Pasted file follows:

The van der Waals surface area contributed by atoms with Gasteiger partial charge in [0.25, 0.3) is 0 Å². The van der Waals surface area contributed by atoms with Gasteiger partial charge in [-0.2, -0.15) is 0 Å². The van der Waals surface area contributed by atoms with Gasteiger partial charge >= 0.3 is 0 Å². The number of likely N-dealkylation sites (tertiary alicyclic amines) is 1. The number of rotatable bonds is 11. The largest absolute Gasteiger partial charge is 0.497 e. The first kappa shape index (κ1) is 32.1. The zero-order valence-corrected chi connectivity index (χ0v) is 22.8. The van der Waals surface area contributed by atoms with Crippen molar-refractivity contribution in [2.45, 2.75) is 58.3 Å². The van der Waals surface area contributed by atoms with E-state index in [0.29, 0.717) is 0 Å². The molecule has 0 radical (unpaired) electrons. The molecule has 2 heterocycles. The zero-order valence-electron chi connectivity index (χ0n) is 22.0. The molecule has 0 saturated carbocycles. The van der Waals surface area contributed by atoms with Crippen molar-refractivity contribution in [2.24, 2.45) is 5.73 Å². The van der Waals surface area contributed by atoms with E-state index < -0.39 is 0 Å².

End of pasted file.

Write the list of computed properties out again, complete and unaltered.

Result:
The van der Waals surface area contributed by atoms with Gasteiger partial charge in [0.25, 0.3) is 0 Å². The van der Waals surface area contributed by atoms with Gasteiger partial charge in [-0.2, -0.15) is 0 Å². The van der Waals surface area contributed by atoms with Gasteiger partial charge >= 0.3 is 0 Å². The number of likely N-dealkylation sites (tertiary alicyclic amines) is 1. The number of rotatable bonds is 11. The largest absolute Gasteiger partial charge is 0.497 e. The first kappa shape index (κ1) is 32.1. The zero-order valence-corrected chi connectivity index (χ0v) is 22.8. The van der Waals surface area contributed by atoms with Crippen molar-refractivity contribution in [2.45, 2.75) is 58.3 Å². The van der Waals surface area contributed by atoms with E-state index in [0.29, 0.717) is 0 Å². The molecule has 0 radical (unpaired) electrons. The molecule has 2 heterocycles. The zero-order valence-electron chi connectivity index (χ0n) is 22.0. The molecule has 0 saturated carbocycles. The van der Waals surface area contributed by atoms with Crippen molar-refractivity contribution in [2.24, 2.45) is 5.73 Å². The van der Waals surface area contributed by atoms with E-state index < -0.39 is 0 Å².